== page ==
Former Chronicle editor Andy Anderson passed away on Thursday aged 93. His son Steve said he would be sadly missed.
Former Chronicle editor Andy Anderson passed away on Thursday aged 93. His son Steve said he would be sadly missed.

Former Maryborough Chronicle editor dies in hospital

ANDY Anderson was editor of the Maryborough Chronicle for 13 years, but first and foremost he was a husband and father.

The 91-year-old passed peacefully at Buderim Private Hospital yesterday morning and his son Steve said he would be greatly missed.

"He was a great father to me and my brother Clint," he said.

Steve said his father had made many sacrifices for his family while he was growing up and he had enjoyed working alongside him at the Chronicle.

Steve was a compositor and when he used to work Sunday nights, his dad would often pop in with a warm plate from the Sunday night roast to make sure his son didn't miss out.

"Dad used to bring me a big plate of baked dinner," he said.

"The other blokes would be there with their sandwiches and Dad would spoil me."

Steve said his father started as editor when he was about 15 years old.

"He was a very good editor," he said, adding that his dad was well known for speaking his mind.

His father also had a lot of compassion for others and was involved in helping those who attended Alcoholics Anonymous.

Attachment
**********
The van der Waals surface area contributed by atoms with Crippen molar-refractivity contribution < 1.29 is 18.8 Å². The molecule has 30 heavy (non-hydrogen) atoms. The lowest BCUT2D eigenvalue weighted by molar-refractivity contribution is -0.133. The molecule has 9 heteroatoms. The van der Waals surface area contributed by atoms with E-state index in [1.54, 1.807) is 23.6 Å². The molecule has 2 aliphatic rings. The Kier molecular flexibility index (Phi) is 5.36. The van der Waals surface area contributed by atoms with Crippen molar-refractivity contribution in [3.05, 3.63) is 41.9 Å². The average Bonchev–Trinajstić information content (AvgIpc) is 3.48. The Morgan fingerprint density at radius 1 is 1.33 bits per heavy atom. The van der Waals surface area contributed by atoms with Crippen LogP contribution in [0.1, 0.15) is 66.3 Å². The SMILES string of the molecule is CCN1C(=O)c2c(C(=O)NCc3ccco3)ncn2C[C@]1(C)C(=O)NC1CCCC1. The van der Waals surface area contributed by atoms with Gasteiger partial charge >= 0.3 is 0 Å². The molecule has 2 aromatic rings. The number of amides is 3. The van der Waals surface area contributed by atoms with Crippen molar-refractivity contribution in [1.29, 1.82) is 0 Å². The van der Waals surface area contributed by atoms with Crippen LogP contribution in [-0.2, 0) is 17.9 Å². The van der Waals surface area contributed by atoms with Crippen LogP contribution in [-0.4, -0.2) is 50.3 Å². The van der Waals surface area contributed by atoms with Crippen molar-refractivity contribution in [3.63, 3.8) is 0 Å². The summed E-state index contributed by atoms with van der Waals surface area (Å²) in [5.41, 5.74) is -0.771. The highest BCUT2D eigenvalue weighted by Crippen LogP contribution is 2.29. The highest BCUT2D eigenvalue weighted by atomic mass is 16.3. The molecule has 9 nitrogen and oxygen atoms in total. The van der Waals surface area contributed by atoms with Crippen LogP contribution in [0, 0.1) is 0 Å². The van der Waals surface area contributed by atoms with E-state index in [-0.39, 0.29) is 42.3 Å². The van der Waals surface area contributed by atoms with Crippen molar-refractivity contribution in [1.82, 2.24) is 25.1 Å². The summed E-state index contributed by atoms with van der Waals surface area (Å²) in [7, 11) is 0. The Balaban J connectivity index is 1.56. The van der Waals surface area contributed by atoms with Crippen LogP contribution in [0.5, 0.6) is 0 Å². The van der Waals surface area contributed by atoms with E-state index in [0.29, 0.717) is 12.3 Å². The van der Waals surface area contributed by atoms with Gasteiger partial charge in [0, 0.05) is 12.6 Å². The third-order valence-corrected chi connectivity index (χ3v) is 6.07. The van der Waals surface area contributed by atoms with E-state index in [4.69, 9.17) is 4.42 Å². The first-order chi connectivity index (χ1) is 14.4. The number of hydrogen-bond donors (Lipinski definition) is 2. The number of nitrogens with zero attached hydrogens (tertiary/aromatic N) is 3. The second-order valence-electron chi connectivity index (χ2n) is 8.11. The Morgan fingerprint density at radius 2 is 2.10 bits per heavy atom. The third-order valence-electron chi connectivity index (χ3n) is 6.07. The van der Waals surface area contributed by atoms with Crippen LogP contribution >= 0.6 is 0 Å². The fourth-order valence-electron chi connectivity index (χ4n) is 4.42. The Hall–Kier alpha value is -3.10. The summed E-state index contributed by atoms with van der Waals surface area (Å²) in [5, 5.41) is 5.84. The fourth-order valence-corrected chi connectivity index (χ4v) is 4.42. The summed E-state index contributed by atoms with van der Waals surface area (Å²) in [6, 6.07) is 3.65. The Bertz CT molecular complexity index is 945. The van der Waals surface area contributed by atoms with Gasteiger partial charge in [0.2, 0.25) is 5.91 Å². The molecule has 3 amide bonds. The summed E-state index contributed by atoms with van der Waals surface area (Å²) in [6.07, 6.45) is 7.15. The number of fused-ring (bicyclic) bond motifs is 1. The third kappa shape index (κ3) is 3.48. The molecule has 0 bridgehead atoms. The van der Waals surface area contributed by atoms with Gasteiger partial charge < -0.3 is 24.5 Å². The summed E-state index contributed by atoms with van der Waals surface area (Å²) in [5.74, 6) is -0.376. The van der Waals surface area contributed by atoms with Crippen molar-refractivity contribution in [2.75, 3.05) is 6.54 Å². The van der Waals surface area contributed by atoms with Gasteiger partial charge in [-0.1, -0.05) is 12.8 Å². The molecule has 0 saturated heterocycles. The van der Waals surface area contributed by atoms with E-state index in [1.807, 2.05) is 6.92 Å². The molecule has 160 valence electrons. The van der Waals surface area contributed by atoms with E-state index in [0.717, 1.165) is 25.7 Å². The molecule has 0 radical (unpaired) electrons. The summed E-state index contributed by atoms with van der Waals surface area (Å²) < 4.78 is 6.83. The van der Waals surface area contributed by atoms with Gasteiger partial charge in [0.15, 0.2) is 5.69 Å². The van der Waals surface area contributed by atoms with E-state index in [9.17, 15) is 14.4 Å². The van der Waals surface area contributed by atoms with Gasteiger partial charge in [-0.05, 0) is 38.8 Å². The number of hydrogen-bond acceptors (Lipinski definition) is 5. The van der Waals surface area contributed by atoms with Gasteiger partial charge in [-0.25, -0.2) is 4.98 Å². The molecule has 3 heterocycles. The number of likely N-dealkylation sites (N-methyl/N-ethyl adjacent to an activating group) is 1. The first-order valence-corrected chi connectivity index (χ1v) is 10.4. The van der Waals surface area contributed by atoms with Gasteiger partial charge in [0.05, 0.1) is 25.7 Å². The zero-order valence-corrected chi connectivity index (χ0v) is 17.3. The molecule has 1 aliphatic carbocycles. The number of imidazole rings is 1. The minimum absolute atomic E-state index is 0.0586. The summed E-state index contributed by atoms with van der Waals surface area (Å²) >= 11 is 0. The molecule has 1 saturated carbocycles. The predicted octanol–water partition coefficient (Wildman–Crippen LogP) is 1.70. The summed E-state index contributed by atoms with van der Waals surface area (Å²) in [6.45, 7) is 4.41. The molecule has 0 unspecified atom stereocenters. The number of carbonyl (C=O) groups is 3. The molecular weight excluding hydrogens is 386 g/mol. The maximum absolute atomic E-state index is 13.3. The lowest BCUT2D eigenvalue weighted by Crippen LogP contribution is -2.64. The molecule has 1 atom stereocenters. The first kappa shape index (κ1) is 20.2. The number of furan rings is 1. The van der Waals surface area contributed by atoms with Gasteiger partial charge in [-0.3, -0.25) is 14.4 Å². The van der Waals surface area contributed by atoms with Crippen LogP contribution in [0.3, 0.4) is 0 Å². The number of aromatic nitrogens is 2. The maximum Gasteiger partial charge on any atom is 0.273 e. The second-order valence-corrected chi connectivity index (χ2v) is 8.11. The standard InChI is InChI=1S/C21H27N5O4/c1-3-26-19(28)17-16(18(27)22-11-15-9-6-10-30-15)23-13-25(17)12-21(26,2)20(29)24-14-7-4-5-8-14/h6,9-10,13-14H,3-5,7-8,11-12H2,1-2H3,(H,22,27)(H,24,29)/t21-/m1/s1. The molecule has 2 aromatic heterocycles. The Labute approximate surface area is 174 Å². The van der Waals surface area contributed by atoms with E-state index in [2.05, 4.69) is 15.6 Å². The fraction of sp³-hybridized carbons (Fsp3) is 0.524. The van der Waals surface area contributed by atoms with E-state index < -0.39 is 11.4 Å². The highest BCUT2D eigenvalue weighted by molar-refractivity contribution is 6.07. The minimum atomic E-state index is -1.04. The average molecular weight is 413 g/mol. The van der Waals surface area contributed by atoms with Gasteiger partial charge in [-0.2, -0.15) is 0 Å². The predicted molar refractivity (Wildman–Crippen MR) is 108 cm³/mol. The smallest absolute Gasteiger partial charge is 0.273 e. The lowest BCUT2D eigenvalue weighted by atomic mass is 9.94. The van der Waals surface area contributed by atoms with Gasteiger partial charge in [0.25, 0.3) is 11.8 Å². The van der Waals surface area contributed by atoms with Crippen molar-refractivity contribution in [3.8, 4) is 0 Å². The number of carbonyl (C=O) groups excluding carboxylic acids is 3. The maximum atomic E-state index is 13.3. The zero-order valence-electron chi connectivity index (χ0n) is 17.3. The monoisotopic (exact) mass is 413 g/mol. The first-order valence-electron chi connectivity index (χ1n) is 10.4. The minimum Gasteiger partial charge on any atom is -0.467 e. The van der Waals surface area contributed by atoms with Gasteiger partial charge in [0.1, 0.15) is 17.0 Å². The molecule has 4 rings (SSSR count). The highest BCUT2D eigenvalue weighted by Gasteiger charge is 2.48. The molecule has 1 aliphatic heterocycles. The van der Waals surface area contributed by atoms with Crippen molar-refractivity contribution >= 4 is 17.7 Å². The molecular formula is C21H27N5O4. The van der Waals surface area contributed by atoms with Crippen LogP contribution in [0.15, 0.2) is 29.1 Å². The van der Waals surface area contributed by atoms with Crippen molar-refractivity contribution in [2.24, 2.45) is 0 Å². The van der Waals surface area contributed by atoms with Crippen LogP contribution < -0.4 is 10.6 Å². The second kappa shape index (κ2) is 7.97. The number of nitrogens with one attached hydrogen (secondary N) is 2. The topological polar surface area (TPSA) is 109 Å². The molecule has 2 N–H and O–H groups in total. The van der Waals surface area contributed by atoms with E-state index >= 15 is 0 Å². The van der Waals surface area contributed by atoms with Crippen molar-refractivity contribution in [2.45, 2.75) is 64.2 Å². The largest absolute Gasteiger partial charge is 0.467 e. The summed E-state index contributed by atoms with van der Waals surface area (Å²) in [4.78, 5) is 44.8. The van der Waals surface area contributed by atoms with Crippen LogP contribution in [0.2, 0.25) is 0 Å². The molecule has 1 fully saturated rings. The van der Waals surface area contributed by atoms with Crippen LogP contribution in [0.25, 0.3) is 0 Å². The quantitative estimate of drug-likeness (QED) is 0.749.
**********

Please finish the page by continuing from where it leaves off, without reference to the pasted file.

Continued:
Steve said his dad enjoyed helping the community.

Andy was editor of the Chronicle from 1973 until he retired in 1986.

"My brother Clint and I are very proud to call him our dad."

His first wife, Joy, died in 2013.

Andy is survived by his wife Beryle and his sons.

He and Beryle moved to the Sunshine Coast after he retired.

Nancy Bates, who worked as a senior sub-editor and chief of staff during Mr Anderson's years "in the chair", said he was a gregarious editor who became involved in numerous community organisations.

"He was well liked and had the courage to make a strong stand when he had his teeth into something," she said.

"In days when so much was brushed under the carpet he was disarmingly honest about his previous battles with alcohol and held fast to his weekly Alcoholics Anonymous meetings.

"He was open to progressive ideas and innovation.

"At nights when I was sub-editing his office became an improvised crèche - I took both my children to work with me when they were babies.

"He was a fine boss and a good friend."
 



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